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Stallworth v. Division of Parole and Probation

United States District Court, D. Nevada

February 6, 2018



         Plaintiff, who is a prisoner in the custody of the Nevada Department of Corrections ("NDOC"), has submitted a civil rights complaint pursuant to 42 U.S.C. § 1983 and has filed an application to proceed in forma pauperis. (ECF No. 1, 1-1). The Court now screens Plaintiff's civil rights complaint pursuant to 28 U.S.C. § 1915A.


         Federal courts must conduct a preliminary screening in any case in which a prisoner seeks redress from a governmental entity or officer or employee of a governmental entity. See 28 U.S.C. § 1915A(a). In its review, the court must identify any cognizable claims and dismiss any claims that are frivolous, malicious, fail to state a claim upon which relief may be granted or seek monetary relief from a defendant who is immune from such relief. See 28 U.S.C. § 1915A(b)(1), (2). Pro se pleadings, however, must be liberally construed. Balistreri v. Pacifica Police Dep't, 901 F.2d 696, 699 (9th Cir. 1990). To state a claim under 42 U.S.C. § 1983, a plaintiff must allege two essential elements: (1) the violation of a right secured by the Constitution or laws of the United States, and (2) that the alleged violation was committed by a person acting under color of state law. See West v. Atkins, 487 U.S. 42, 48 (1988).

         In addition to the screening requirements under § 1915A, pursuant to the Prison Litigation Reform Act (PLRA), a federal court must dismiss a prisoner's claim if "the allegation of poverty is untrue" or if the action "is frivolous or malicious, fails to state a claim on which relief may be granted, or seeks monetary relief against a defendant who is immune from such relief." 28 U.S.C. § 1915(e)(2). Dismissal of a complaint for failure to state a claim upon which relief can be granted is provided for in Federal Rule of Civil Procedure 12(b)(6), and the court applies the same standard under § 1915 when reviewing the adequacy of a complaint or an amended complaint. When a court dismisses a complaint under § 1915(e), the plaintiff should be given leave to amend the complaint with directions as to curing its deficiencies, unless it is clear from the face of the complaint that the deficiencies could not be cured by amendment. See Cato v. United States, 70 F.3d 1103, 1106 (9th Cir. 1995).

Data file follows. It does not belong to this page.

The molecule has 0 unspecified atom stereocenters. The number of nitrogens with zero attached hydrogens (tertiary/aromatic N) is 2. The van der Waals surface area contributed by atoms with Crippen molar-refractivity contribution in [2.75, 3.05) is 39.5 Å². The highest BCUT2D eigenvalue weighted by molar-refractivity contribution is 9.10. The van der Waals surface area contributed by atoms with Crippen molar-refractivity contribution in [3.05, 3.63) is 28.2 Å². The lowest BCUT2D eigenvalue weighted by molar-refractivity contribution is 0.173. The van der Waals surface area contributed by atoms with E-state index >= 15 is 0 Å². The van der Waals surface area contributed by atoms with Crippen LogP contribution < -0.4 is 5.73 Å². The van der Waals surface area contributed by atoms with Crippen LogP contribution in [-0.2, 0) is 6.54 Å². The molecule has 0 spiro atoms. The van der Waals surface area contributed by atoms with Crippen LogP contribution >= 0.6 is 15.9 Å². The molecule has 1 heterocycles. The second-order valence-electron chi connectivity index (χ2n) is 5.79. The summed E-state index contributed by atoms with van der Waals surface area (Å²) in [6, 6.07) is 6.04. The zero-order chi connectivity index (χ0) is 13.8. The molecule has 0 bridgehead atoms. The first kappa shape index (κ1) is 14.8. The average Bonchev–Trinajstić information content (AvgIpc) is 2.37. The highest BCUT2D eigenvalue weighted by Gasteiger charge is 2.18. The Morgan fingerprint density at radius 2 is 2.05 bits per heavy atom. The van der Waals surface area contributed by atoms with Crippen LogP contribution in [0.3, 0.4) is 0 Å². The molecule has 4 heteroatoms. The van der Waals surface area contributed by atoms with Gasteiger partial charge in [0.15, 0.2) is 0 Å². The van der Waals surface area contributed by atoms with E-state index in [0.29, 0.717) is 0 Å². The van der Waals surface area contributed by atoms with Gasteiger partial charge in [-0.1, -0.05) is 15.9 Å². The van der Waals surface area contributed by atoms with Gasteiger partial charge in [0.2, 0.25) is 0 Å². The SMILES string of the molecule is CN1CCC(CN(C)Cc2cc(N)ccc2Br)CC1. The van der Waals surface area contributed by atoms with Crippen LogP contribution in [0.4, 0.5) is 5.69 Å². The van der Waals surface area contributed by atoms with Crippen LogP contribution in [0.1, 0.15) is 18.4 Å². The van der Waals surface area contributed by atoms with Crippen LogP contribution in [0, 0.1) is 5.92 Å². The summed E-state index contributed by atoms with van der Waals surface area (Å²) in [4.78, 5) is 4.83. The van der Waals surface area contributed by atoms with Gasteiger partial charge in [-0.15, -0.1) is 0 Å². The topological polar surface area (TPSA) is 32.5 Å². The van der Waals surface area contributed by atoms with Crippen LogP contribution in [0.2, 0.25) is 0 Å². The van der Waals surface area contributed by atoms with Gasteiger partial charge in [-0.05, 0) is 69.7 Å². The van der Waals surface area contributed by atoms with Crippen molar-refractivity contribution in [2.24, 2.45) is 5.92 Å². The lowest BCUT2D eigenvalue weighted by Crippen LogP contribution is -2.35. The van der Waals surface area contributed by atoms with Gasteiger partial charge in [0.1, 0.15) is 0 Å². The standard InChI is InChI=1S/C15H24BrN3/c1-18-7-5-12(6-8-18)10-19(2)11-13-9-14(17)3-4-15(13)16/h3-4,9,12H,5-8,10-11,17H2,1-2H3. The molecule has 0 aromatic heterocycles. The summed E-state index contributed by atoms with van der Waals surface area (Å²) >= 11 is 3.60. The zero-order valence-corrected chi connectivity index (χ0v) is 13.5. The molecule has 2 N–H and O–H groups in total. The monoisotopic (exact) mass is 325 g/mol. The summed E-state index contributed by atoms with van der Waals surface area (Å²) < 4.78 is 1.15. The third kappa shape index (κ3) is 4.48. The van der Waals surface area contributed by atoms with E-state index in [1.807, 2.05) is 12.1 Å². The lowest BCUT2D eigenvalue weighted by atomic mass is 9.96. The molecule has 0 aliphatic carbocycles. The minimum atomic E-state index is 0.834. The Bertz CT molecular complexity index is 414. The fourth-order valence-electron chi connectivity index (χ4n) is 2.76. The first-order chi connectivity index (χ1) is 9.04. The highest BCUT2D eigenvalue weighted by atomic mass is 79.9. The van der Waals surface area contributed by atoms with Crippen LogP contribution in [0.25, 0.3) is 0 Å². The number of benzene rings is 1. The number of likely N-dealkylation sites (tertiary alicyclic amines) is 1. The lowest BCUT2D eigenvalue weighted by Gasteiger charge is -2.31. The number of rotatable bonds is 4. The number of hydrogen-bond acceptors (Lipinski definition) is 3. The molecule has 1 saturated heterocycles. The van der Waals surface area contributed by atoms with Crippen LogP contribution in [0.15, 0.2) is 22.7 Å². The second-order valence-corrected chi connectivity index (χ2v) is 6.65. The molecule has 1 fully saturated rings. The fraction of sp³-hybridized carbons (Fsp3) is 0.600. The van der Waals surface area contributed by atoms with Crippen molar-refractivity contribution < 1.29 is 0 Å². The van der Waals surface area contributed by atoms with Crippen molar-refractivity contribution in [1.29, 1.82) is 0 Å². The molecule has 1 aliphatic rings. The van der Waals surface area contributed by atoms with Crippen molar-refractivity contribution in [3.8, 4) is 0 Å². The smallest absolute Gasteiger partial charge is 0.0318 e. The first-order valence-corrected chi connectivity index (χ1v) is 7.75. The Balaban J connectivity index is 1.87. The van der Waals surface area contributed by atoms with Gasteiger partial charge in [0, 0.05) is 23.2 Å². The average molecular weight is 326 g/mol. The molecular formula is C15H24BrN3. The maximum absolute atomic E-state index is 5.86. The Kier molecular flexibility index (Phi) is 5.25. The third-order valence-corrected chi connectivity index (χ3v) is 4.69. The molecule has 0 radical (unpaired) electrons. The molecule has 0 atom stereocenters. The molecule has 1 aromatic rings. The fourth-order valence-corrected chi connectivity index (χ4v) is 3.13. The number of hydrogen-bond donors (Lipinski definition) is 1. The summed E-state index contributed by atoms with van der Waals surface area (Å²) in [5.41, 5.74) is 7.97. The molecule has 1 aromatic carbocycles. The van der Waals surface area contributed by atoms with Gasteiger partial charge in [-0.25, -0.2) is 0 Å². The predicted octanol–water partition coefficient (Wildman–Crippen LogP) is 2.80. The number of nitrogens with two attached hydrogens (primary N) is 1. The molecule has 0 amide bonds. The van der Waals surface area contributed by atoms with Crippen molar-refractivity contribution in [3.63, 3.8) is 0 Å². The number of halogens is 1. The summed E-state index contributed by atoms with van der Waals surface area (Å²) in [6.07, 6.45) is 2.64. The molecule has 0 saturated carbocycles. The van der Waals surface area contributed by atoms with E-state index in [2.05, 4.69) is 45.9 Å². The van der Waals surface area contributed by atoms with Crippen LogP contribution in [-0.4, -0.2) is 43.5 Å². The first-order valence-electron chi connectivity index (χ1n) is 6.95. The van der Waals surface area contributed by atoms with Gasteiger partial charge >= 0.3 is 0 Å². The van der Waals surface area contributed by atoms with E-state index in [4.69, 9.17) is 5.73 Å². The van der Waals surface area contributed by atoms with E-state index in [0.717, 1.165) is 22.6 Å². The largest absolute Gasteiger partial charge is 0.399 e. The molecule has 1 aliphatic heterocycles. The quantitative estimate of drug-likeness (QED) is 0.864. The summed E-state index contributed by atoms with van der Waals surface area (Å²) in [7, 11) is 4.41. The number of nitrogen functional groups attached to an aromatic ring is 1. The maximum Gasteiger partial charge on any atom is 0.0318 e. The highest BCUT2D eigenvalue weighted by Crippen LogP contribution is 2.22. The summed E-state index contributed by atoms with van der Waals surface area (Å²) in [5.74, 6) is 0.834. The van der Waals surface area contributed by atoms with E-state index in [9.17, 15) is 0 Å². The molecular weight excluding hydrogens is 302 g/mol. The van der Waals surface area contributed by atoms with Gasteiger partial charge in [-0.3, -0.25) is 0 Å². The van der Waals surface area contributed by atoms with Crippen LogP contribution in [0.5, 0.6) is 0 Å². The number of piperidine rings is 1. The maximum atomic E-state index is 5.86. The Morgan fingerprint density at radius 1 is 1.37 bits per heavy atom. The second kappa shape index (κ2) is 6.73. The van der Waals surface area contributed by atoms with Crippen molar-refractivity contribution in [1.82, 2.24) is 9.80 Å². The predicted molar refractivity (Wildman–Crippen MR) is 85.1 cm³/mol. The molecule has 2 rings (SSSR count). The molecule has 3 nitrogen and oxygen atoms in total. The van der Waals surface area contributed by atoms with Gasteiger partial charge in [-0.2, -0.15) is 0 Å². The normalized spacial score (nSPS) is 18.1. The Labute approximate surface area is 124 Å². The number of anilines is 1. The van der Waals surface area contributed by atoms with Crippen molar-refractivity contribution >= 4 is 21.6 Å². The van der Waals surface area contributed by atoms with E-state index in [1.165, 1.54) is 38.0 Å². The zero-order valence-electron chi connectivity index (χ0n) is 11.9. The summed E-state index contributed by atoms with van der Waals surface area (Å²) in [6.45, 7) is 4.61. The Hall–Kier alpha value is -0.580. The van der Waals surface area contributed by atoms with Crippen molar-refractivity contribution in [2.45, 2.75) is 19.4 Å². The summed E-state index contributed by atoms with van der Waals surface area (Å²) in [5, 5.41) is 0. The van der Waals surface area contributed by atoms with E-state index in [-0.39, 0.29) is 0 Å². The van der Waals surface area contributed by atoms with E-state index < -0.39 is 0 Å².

Review under Rule 12(b)(6) is essentially a ruling on a question of law. See Chappel v. Lab. Corp. of America, 232 F.3d 719, 723 (9th Cir. 2000). Dismissal for failure to state a claim is proper only if it is clear that the plaintiff cannot prove any set of facts in support of the claim that would entitle him or her to relief. See Mortey v. Walker, 175 F.3d 756, 759 (9th Cir. 1999). In making this determination, the court takes as true all allegations of material fact stated in the complaint, and the court construes them in the light most favorable to the plaintiff. See Warshaw v. Xoma Corp., 74 F.3d 955, 957 (9th Cir. 1996). Allegations of a pro se complainant are held to less stringent standards than formal pleadings drafted by lawyers. See Hughes v. Rowe, 449 U.S. 5, 9 (1980). While the standard under Rule 12(b)(6) does not require detailed factual allegations, a plaintiff must provide more than mere labels and conclusions. Bell Atlantic Corp. v. Twombly, 550 U.S. 544, 555 (2007). A formulaic recitation of the elements of a cause of action is insufficient. Id.

         Additionally, a reviewing court should "begin by identifying pleadings [allegations] that, because they are no more than mere conclusions, are not entitled to the assumption of truth." Ashcroft v. Iqbal, 556 U.S. 662, 679 (2009). "While legal conclusions can provide the framework of a complaint, they must be supported with factual allegations." Id. "When there are well-pleaded factual allegations, a court should assume their veracity and then determine whether they plausibly give rise to an entitlement to relief." Id. "Determining whether a complaint states a plausible claim for relief... [is] a context-specific task that requires the reviewing court to draw on its judicial experience and common sense." Id.

         Finally, all or part of a complaint filed by a prisoner may therefore be dismissed sua sponte if the prisoner's claims lack an arguable basis either in law or in fact. This includes claims based on legal conclusions that are untenable (e.g., claims against defendants who are immune from suit or claims of infringement of a legal interest which clearly does not exist), as well as claims based on fanciful factual allegations (e.g., fantastic or delusional scenarios). See Neitzke v. Williams, 490 U.S. 319, 327-28 (1989); see also McKeeverv. Block, 932 F.2d 795, 798 (9th Cir. 1991).